December 19, 2021
While the European Union is generally viewed as one of the most progressive blocs in the world, its cannabis policy remains pathetically underdeveloped. Although the majority (16) of the 27 EU countries have legalized cannabis for medical purposes, none had legalized cannabis for recreational purposes as of this week. This move has the potential to turn the tide of official European attitudes towards recreational cannabis policy.
On December 14th, Malta became the first EU country to pass a law legalizing the use of cannabis for recreational purposes by adults. Under the law signed by President George Vella late this week, citizens over the age of 18 can smoke in the privacy of their own homes. Adults can own up to seven grams of cannabis and grow up to four cannabis plants at home.
Of course, there are still restrictions on responsible consumption: adults can be fined up to 500 euros for smoking in the presence of a child and a fine of 235 euros is imposed for public consumption of cannabis.
By giving adults access to recreational cannabis, Malta’s new legislation gives hope to those who have been punished for cannabis-related crimes across the EU. In a comment for the Times of Malta, the Maltese Minister for Equality, Research and Innovation, Owen Bonniċi, outlined the logic behind this step: ingesting cannabis of his own accord. ”
He further elaborated on Malta’s approach to relaxing cannabis-related restrictions, referring to internationally supported harm reduction strategies that “aim to minimize the negative health, social and legal impacts associated with drug use, drug policy and law,” said the international NGO Harm Reduction International. Bonniċi continues, “If an adult freely chooses to use cannabis, he or she must have a safe and regulated way from which the cannabis can be obtained.”
Given the urgent need for cannabis policy reform in EU countries, particularly with regard to criminal justice reform, Malta’s commitment to this progressive approach is encouraging.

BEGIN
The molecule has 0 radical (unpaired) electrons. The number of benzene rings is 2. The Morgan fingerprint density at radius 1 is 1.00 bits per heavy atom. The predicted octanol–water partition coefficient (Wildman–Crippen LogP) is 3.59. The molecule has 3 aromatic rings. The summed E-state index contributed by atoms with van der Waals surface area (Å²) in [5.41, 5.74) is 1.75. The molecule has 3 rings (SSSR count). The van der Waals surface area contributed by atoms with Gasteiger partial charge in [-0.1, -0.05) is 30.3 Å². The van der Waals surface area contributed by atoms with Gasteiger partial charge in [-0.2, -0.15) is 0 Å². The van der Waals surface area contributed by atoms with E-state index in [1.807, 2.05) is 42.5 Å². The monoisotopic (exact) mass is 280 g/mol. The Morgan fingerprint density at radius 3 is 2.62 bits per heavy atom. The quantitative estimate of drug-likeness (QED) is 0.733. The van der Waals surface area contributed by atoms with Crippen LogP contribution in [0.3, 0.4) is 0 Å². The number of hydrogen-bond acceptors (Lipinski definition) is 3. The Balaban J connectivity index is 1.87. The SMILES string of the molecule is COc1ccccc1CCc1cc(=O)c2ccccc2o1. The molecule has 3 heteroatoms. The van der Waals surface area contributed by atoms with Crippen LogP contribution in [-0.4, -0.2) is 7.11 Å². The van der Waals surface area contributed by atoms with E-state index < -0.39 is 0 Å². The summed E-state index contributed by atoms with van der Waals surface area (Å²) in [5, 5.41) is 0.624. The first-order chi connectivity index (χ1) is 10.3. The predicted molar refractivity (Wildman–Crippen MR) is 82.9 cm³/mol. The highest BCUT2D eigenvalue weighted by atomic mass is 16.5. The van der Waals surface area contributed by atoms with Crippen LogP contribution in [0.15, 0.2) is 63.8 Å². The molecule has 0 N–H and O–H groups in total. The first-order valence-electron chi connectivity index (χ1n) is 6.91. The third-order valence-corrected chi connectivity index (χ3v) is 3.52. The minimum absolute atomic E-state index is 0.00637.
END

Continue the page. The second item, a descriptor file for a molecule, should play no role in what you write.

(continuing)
This Maltese development is likely to be the first of many to take place in the near future, especially as the governments of Luxembourg, Switzerland and Germany recently committed to legalizing recreational cannabis. In October, Luxembourg announced its intention to relax its cannabis policy to allow recreational use, although the country’s legislature has yet to approve the measure. Similarly, in October, a Swiss parliamentary commission tasked with investigating cannabis policy found that the drug should no longer be banned, anticipating upcoming legislation. Last month, Germany’s new government coalition (consisting of the socialist SPD, the liberal FPD and the environmentalists of the Greens) agreed to legalize the recreational use of cannabis nationwide.
It should be noted that all of these developments took place over the past year as the UN recently relaxed its classification of cannabis and officially recognized its medicinal use in December 2020. However, the UN still claims that it has “similar levels of abuse” and addiction potential to drugs like morphine and oxycodone, “which, frankly, is absurd. While there is still a long way to go in global cannabis policy reform, the EU – led by Malta – is certainly taking steps in the right direction.
Photo by Esteban Lopez